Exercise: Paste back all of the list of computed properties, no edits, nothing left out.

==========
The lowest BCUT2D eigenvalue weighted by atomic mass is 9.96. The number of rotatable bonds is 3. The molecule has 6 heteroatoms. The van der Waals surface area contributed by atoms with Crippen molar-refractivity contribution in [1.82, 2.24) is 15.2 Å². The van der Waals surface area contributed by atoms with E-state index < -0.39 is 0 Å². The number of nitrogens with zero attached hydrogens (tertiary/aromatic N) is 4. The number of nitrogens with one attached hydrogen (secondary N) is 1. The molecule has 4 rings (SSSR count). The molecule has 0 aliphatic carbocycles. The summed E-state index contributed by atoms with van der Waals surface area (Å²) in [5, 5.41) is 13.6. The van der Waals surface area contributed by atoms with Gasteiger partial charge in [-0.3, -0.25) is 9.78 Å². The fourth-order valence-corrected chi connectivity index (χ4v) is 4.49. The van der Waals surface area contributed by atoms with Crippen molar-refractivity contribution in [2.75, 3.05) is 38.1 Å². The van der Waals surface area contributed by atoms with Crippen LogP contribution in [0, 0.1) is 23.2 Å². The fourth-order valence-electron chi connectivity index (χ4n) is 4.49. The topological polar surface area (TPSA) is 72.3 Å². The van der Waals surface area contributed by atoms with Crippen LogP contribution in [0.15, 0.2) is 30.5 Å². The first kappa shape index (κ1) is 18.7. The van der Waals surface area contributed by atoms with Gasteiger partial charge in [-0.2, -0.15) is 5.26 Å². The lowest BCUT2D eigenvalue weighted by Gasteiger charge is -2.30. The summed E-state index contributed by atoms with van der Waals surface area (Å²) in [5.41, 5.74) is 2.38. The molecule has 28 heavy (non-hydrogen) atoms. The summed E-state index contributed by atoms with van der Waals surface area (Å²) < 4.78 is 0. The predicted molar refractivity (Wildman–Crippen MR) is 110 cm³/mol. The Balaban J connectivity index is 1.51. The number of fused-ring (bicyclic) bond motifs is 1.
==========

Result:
The lowest BCUT2D eigenvalue weighted by atomic mass is 9.96. The number of rotatable bonds is 3. The molecule has 6 heteroatoms. The van der Waals surface area contributed by atoms with Crippen molar-refractivity contribution in [1.82, 2.24) is 15.2 Å². The van der Waals surface area contributed by atoms with E-state index < -0.39 is 0 Å². The number of nitrogens with zero attached hydrogens (tertiary/aromatic N) is 4. The number of nitrogens with one attached hydrogen (secondary N) is 1. The molecule has 4 rings (SSSR count). The molecule has 0 aliphatic carbocycles. The summed E-state index contributed by atoms with van der Waals surface area (Å²) in [5, 5.41) is 13.6. The van der Waals surface area contributed by atoms with Gasteiger partial charge in [-0.3, -0.25) is 9.78 Å². The fourth-order valence-corrected chi connectivity index (χ4v) is 4.49. The van der Waals surface area contributed by atoms with Crippen molar-refractivity contribution in [2.75, 3.05) is 38.1 Å². The van der Waals surface area contributed by atoms with Crippen LogP contribution in [0, 0.1) is 23.2 Å². The fourth-order valence-electron chi connectivity index (χ4n) is 4.49. The topological polar surface area (TPSA) is 72.3 Å². The van der Waals surface area contributed by atoms with Crippen LogP contribution in [0.15, 0.2) is 30.5 Å². The first kappa shape index (κ1) is 18.7. The van der Waals surface area contributed by atoms with Gasteiger partial charge in [-0.2, -0.15) is 5.26 Å². The lowest BCUT2D eigenvalue weighted by Gasteiger charge is -2.30. The summed E-state index contributed by atoms with van der Waals surface area (Å²) in [5.41, 5.74) is 2.38. The molecule has 28 heavy (non-hydrogen) atoms. The summed E-state index contributed by atoms with van der Waals surface area (Å²) < 4.78 is 0. The predicted molar refractivity (Wildman–Crippen MR) is 110 cm³/mol. The Balaban J connectivity index is 1.51. The number of fused-ring (bicyclic) bond motifs is 1.